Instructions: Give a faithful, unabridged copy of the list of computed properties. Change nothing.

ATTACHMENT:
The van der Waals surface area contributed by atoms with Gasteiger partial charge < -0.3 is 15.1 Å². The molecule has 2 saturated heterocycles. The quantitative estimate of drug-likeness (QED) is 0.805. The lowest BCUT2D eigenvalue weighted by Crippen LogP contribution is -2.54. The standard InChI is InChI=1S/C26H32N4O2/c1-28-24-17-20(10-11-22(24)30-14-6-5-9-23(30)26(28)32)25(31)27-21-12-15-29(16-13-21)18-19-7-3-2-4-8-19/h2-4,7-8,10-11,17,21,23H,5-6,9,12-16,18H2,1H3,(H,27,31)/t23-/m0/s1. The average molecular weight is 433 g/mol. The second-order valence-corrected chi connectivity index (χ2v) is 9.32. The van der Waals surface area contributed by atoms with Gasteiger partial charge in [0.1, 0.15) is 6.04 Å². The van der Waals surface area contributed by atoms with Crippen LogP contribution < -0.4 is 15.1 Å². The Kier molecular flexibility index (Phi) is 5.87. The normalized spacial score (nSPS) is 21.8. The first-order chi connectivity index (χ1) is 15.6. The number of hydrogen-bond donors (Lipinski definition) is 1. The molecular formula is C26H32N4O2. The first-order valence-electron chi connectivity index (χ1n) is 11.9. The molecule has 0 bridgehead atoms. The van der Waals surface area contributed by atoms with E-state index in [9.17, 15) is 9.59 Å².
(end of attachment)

The van der Waals surface area contributed by atoms with Gasteiger partial charge < -0.3 is 15.1 Å². The molecule has 2 saturated heterocycles. The quantitative estimate of drug-likeness (QED) is 0.805. The lowest BCUT2D eigenvalue weighted by Crippen LogP contribution is -2.54. The standard InChI is InChI=1S/C26H32N4O2/c1-28-24-17-20(10-11-22(24)30-14-6-5-9-23(30)26(28)32)25(31)27-21-12-15-29(16-13-21)18-19-7-3-2-4-8-19/h2-4,7-8,10-11,17,21,23H,5-6,9,12-16,18H2,1H3,(H,27,31)/t23-/m0/s1. The average molecular weight is 433 g/mol. The second-order valence-corrected chi connectivity index (χ2v) is 9.32. The van der Waals surface area contributed by atoms with Gasteiger partial charge in [0.1, 0.15) is 6.04 Å². The van der Waals surface area contributed by atoms with Crippen LogP contribution < -0.4 is 15.1 Å². The Kier molecular flexibility index (Phi) is 5.87. The normalized spacial score (nSPS) is 21.8. The first-order chi connectivity index (χ1) is 15.6. The number of hydrogen-bond donors (Lipinski definition) is 1. The molecular formula is C26H32N4O2. The first-order valence-electron chi connectivity index (χ1n) is 11.9. The molecule has 0 bridgehead atoms. The van der Waals surface area contributed by atoms with E-state index in [9.17, 15) is 9.59 Å².